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Design Anthropology

As a transdisciplinary area of research and practice, Design Anthropology is not located in any one field or area of expertise, but is representative of a whole spectrum of diverse relationships that have historically formed between the fields of design and anthropology, as well as other intersecting fields. This group was formed to follow these broader fields, subfields, and their relationships as a transdisciplinary epistemological construct of design anthropology along a spectrum within four specific quadrants: anthropology relevant to design, anthropology of design, design of anthropology, and anthropological design. Situating these many meanings of design anthropology as holistically constitutive of it in the gestaltic sense.

As a transdisciplinary, collaborative, and still contested field, the objective of this group is to raise public awareness of the diversity of research and practice and their related themes that consistently cluster as a design anthropological discourse. It is one of the only spaces on the internet where this diversity of research and practice is actively organized collectively as design anthropology. Making resources more accessible to those across the spectrum in order to:

1. Establish and explore how Design Anthropology fits into or supplements the varied practices and objectives of design (including and across commercial design, speculative design, critical design, design fiction, transition design, ecological design, social design, decolonized design, sustainable design, participatory design, co-design, etc.), anthropology, futures studies, STS, and society writ large.

2. Contribute to the development and evolution of a more inclusive and holistic pedagogy of design anthropology.

3. Open up a dialogue between designers, anthropologists, researchers, engineers and potential clients leading to greater participation, adoption, and even new collaborative partnerships.

Website: https://www.linkedin.com/groups/8353522/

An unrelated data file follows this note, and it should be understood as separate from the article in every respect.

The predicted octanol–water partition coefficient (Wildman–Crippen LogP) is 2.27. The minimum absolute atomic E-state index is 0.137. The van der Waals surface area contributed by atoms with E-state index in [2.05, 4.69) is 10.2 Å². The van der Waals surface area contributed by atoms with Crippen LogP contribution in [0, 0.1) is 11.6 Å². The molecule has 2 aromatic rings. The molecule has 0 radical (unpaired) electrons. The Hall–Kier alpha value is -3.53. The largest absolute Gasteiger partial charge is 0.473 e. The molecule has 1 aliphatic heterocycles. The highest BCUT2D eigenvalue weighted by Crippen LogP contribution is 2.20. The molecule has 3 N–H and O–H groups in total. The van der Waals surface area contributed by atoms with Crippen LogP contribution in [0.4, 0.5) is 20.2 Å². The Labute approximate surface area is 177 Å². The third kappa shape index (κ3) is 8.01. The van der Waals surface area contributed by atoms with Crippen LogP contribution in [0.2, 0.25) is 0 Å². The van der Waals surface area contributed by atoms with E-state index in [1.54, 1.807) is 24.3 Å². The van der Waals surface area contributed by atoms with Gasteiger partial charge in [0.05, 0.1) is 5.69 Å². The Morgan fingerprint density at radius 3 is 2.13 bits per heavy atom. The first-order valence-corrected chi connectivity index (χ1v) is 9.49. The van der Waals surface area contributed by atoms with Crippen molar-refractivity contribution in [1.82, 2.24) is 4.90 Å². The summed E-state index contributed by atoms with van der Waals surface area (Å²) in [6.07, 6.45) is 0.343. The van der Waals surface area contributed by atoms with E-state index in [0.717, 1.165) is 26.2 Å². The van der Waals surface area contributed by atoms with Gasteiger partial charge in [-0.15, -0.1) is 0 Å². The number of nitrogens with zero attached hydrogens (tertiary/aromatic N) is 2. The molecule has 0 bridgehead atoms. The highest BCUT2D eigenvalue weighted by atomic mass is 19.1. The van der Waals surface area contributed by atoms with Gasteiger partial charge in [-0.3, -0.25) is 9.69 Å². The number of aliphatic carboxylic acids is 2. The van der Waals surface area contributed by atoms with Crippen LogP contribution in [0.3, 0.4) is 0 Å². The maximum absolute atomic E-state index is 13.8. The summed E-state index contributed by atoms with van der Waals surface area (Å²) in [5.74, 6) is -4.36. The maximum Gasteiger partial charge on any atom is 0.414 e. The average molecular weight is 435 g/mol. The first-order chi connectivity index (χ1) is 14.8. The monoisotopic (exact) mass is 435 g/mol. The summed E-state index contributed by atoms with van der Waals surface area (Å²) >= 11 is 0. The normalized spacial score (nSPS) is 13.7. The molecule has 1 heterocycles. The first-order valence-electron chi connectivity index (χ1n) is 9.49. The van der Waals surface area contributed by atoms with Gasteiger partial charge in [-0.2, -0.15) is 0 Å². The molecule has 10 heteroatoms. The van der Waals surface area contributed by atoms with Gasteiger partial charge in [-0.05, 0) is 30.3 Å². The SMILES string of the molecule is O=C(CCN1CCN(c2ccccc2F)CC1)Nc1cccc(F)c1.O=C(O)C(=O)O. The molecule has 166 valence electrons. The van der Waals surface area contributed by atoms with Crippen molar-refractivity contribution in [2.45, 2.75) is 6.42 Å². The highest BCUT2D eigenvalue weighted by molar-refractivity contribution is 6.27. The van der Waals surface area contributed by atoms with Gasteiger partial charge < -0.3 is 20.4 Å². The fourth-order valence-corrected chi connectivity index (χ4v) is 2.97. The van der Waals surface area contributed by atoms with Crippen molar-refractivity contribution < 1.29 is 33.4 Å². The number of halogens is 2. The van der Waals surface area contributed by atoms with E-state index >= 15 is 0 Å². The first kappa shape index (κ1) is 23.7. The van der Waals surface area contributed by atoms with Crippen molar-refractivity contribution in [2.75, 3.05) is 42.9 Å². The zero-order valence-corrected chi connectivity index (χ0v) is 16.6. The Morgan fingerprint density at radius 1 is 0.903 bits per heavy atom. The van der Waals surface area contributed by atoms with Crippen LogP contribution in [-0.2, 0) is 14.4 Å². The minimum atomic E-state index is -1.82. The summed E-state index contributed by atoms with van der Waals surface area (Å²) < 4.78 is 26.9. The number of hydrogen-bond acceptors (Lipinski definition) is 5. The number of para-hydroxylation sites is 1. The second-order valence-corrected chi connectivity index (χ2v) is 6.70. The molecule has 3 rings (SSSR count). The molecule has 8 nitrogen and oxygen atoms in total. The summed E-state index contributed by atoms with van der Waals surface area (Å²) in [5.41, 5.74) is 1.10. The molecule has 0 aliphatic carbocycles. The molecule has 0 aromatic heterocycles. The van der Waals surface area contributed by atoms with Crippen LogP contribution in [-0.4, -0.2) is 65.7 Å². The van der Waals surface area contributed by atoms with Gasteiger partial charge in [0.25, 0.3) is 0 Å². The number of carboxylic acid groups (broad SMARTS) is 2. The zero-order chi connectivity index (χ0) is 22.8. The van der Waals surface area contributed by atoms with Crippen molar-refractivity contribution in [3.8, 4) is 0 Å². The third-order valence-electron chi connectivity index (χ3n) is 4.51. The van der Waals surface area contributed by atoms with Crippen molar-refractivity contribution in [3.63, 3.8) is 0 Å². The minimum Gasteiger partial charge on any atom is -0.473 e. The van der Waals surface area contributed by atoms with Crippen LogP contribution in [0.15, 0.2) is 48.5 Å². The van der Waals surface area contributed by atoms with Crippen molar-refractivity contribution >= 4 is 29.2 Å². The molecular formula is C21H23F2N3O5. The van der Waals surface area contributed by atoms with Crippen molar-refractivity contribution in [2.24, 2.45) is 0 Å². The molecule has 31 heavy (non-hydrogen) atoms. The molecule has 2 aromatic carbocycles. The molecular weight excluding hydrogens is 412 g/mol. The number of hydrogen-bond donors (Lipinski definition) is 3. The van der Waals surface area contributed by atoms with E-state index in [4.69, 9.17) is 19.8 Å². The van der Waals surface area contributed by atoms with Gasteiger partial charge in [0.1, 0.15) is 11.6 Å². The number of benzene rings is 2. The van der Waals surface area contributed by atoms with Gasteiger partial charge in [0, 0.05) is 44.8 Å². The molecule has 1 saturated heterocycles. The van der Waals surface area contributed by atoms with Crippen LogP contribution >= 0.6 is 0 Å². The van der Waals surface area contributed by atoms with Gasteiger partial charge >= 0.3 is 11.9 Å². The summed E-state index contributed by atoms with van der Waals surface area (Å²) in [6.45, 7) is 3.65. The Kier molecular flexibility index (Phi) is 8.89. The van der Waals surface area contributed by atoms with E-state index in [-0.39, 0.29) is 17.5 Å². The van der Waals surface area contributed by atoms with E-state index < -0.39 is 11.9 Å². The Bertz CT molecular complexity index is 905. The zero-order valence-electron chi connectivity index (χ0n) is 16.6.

Members: 16
Latest Activity: Aug 24

Video Presentations On Design Anthropology

Design Anthropology: A new style of research and action by Ton Otto:

Interactive Exhibitions at The Design Anthopological Futures Conference: 
https://kadk.dk/sites/default/files/downloads/article/interactive_exhibitions_documentation_002.pdf

Video Stream of Design Anthropological Futures Conference: 
https://kadk.dk/en/research-network-design-anthropology/conference-design-anthropological-futures

Research Network for Design Anthropology (2014-2015):
https://kadk.dk/en/research-network-design-anthropology

Discussion Forum

Anthropology + Design Graduate Seminar @ The New School | Fall 2019 | Shannon Mattern

"Designers commonly use ethnographic methods, and social scientists often adopt design practices, economies, cultures, and artifacts as their subjects of study, focusing in particular on how design…Continue

Started by Brandon Meyer Aug 24.

Speculative Futures Slack Group

The Speculative Futures Slack Group is quickly becoming a great virtual meeting place for those interested in the…Continue

Started by Brandon Meyer Jul 20.

Personal Introduction

I have worked as a web and graphic designer and was originally a multimedia design major before deciding to transfer to anthropology with the goal of advancing to design anthropology. Since my time…Continue

Started by Brandon Meyer Feb 25, 2014.

Comment Wall

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Comment by Brandon Meyer on July 29, 2019 at 8:25pm